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Oedipus Rex | Episode 5 | Summary

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Summary

A second messenger comes out from the palace to tell the people, represented by the Chorus, that Jocasta, crying out to Laius, has hanged herself. Oedipus, who raged through the palace looking for Jocasta and asking for a sword, broke down her door and found her dead. The messenger reports that Oedipus then used the brooches from her clothes to gouge out his eyes so he would no longer see the horror in his life. The messenger says Oedipus continued to strike his eyes with the brooches to make sure they would be completely obliterated, and he now wants to have the gates opened so he can be revealed to the people as Laius's killer and his mother's husband. The Chorus tells Oedipus he should have also killed himself rather than live blind, but the Chorus leader pities him. Oedipus recognizes the Chorus leader's voice, and he blames Apollo for his fate but takes full responsibility for his blindness. He does not understand why the gods would allow this to happen.

Oedipus's daughters are brought to him by the kindly Creon, who knows Oedipus has always been comforted by them. Oedipus tells them he is their brother and begs Creon to take care of the girls because no one else will want them. Then he begs Creon to send him away. Creon takes pity on Oedipus and tries to keep him at the palace, but Oedipus says he wants to banish himself and live far from their sight. Creon agrees to let him go but tells him he must leave his children behind, for he now has no power over them.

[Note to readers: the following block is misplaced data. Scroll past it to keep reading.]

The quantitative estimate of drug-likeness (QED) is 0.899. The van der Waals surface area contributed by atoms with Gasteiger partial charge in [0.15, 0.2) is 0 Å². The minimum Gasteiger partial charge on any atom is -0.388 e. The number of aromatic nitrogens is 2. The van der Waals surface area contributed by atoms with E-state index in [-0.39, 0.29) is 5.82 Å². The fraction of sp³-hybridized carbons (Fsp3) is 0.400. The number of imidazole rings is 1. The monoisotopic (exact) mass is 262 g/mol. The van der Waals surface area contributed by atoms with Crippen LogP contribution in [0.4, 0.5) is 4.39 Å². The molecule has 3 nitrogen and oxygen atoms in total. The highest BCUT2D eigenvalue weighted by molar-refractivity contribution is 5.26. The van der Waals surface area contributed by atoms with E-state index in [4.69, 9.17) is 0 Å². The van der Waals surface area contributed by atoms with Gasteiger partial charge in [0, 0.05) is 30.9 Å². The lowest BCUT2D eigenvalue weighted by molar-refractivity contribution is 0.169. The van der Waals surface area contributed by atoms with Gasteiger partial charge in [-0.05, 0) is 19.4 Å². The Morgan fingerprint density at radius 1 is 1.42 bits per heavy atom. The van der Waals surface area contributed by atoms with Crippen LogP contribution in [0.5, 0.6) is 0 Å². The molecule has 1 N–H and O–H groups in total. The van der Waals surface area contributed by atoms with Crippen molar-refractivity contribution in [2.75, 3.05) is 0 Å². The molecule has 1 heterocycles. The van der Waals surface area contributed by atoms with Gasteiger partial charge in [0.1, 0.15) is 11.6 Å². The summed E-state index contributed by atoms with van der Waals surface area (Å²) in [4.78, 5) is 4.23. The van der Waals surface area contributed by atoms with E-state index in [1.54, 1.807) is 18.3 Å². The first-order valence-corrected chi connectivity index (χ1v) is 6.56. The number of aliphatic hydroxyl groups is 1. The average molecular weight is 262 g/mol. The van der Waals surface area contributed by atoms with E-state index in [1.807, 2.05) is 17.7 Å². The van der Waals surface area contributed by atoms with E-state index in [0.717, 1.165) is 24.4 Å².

Analysis

Jocasta, claiming she can no longer say a word, has silenced herself for good, as predicted. Oedipus does not take his life but gouges his eyes out to plunge himself into total darkness. It is possible he is punishing himself for his blindness to both the truth and the prophecy.

Creon did not want to be king but is forced now to take on that power. He pities Oedipus and shows his kindness by trying to comfort him and keep him at the palace. Oedipus wonders why Creon is making requests from the gods for him when he is "so depraved," and Creon states what Sophocles intends as the moral: "For even you must now trust in the gods." Oedipus replies, "Yes, I do," showing how his suffering has convinced him of the power of the gods. He is also amazed at Creon's kindness, especially considering Oedipus had distrusted Creon's devotion to family. However, he knows he cannot stay at Thebes. He tries to keep his children, but he must lose them, too, as he has lost everything else, because in his hubris he believed that he could challenge the gods.

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